So you removed the old stuff from Bandcamp, is that your way of ruling out a return to that side of your music?

MF: “I think it’s more of: ‘Let’s not think about this for a while’ and the people who know about this, just keep on knowing about it, and maybe one day it will rear it’s head again and we’ll be a little more open about it, but let’s leave on the back-burner for a while.”

CC: “Furthermore, any new followers at this point,if they don’t have the option to go listen to that stuff, they wouldn’t even know the damn difference.”

MF: “I think we don’t want people to get stuck on thinking that’s who we are, we want people to see us for what we wanted to do. Maybe later, we can show it off as earlier stuff, this is where we came from, it’s almost like a treat for future fans.”

CC: “We’re proud of it, maybe if we release a full length, or a second full length, and we know we’re in a steady spot, we could release those recordings on a 12″ for record store day or something… It something that we’re forecasting in the future for something we can use, if we kind of tuck it away for a little bit we can pull it out later.”

Would you agree then that there are some restricitons that come from being a Hardcore band, and under the moniker of an Indie band, you’ve got a lot more room for experimentation?

CC: “Bingo. Spot on.”

MF: “Also, a lot of the time people who like hardcore, like that really specific element to hardcore punk. So when you stray too far people are like: ‘That’s not why I listen to this.’ But it still comes through that we’re from and are heavily involved in the hardcore scene, it’s definitely still in the background.

But in some ways you’ll always retain a portion of that punk ethos, though?

MF: “Yeah, definitely. I mean, you can stop playing punk, but punk never stops playing you.”

CC: “Wow.. That’s a good quote.. Damn.. That’s a tshirt right there.”

*laughs*

CC: “Don’t put us in a room together.”

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Okay. So what now?

CC: “There’s quite a bit.. We have a lot of high expectations for what is to come, but now… It’s all about setting us up to have a future in 2017. 2016 is about refining, and sure we’re gonna be playing shows and releasing the record. But we’re really spending these last 6 months driving into the fact that we’re paving our future. But as far as the immediate next, music videos definitely, and we’ve also got the actual release of some of our songs, we’re getting ready to really roll into next year without any hesitation or barriers so we can just be a band.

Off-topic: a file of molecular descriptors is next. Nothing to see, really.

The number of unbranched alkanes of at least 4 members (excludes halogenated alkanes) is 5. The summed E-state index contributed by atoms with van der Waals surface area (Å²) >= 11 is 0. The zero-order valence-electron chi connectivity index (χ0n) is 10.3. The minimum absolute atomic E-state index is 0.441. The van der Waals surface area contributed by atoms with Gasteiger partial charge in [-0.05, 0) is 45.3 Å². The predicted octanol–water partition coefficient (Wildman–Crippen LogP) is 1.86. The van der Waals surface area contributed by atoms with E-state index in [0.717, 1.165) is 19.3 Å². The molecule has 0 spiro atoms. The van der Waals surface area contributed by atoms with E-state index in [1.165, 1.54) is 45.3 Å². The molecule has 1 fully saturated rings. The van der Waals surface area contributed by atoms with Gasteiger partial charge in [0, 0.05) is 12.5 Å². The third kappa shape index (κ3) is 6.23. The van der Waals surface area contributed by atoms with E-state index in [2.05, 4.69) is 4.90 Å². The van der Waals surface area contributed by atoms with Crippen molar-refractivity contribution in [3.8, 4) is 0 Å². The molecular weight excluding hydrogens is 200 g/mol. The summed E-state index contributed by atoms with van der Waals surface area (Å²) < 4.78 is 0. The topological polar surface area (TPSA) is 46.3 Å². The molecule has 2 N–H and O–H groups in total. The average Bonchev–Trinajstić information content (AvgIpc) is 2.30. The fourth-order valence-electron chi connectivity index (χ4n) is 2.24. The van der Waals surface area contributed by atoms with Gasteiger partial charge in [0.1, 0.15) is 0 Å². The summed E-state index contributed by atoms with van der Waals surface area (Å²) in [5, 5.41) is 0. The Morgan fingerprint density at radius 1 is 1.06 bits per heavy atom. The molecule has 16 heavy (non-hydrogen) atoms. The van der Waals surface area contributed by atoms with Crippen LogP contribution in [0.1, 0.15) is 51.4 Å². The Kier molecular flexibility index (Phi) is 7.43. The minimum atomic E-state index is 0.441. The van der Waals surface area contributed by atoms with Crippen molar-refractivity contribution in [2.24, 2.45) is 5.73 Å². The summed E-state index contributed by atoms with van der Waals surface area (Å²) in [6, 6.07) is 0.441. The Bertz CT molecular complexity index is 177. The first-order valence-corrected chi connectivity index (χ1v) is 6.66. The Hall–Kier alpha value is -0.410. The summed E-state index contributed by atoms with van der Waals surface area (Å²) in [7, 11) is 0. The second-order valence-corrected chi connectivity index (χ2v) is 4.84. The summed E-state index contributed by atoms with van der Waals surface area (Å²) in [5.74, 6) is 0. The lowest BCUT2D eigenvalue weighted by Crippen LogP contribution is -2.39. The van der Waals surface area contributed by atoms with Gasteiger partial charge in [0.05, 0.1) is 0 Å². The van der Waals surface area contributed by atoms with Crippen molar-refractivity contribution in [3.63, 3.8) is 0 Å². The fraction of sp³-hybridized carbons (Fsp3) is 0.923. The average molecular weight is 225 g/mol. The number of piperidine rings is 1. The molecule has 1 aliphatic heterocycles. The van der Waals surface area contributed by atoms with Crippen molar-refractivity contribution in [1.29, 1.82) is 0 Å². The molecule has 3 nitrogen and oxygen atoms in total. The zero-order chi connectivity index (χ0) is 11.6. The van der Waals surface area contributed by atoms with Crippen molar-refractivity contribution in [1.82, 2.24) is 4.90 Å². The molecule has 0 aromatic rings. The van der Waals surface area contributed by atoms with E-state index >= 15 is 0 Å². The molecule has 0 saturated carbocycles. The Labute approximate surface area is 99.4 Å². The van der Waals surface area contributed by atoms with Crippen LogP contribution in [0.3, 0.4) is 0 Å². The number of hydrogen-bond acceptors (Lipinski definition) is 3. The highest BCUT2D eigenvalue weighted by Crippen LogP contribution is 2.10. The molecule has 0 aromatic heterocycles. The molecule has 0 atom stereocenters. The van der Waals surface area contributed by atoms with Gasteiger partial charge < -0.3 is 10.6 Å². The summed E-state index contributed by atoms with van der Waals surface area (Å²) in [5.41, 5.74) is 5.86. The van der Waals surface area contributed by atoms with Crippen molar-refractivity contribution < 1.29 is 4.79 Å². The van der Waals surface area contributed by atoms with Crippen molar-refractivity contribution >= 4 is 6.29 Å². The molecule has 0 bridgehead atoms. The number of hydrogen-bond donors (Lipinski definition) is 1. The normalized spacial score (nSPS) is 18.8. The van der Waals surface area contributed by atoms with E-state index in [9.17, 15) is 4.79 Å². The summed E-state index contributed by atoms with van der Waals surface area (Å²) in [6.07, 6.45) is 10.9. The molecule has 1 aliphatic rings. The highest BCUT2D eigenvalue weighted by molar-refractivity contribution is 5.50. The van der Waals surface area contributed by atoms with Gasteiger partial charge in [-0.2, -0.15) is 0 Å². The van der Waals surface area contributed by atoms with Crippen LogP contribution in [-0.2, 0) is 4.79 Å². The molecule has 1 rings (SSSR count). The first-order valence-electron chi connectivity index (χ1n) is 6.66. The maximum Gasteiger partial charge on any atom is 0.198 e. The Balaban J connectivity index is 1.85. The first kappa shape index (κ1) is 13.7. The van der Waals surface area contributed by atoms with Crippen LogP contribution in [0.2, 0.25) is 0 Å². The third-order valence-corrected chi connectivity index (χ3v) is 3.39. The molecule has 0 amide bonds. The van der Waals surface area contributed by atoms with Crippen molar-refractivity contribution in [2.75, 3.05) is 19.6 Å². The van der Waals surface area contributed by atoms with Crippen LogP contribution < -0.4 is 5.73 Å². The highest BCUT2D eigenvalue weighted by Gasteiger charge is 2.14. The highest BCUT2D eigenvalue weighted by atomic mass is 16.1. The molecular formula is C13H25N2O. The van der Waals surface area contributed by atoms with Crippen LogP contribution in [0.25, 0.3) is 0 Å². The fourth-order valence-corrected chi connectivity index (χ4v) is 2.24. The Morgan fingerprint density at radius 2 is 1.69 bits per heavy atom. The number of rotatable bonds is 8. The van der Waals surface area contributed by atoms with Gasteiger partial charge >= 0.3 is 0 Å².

MF: So it may be wishful thinking, but we want to get back on that timeline of releases, keeping to the schedule, especially now we have the material to back that up. We also have a lot more to say, so we’ll be able to play shows and release music, which is nice because before we didn’t really want to play the music we had put out. So we were just tiptoeing around.

CC: “But now with this EP that we’re putting out, we can play shows without worrying and basically we can just be. Which is really nice.”, “But yeah, we have some pretty high expectations for 2017, that’s for sure.”

Finally, more so than what’s next. What’s in the future, what’s the goals?

CC: “In it’s simplest form, releasing another batch of songs, that’d be awesome, but there is definitely another side to tell.”

MF: “Especially with all these ideas, we want to release a few EPs. We want to explore things minimally, but we don’t want to jump the gun on a full length, we want people to want to hear a full length.”

CC: “Touring as well, we do want to get back on the road, we do want to come to the UK, we do want to  come to Europe, and we think our music would do really well there..”, “I think Warped Tour as well, that’s something we all want to do, that would be a milestone for us, just being on that tour would be amazing.”

MF: “I don’t know if anyone would like us at Warped Tour, to be honest..” *laughs* “I don’t know man..”

CC: “But we really want to turn into a fest band, and play really major festivals.”

MF: “But to be fair, we also want to play dirty little bars.”

CC: “Oh, yeah, there can’t be any misunderstanding, we always want to do that. Secret shows, house shows. There is nothing better than a house show.”

It just seems, that you’re in a good place at the moment as far as the band goes.

CC: “Definitely better than it was. There is now definitely a future to be considered, whereas before we were just sat twiddling our thumbs.”

MF: “We just want to be at a point where we can whole heartedly say: ‘I am a musician’ not just ‘I am a musician and I work in a burger shop’


So. There you have it. The Blonde Tongues, they’ve got big plans going forward and some big news in coming weeks. I’m going to put up an edited version of our chat just as soon as I have time to cut it up.  That really might be worth a listen as there is a lot of really cool stuff in there that didn’t make it into this post.

Once again, thank you for reading!

Glow can be streamed on Bandcamp here.

The bands’ Facebook page is here.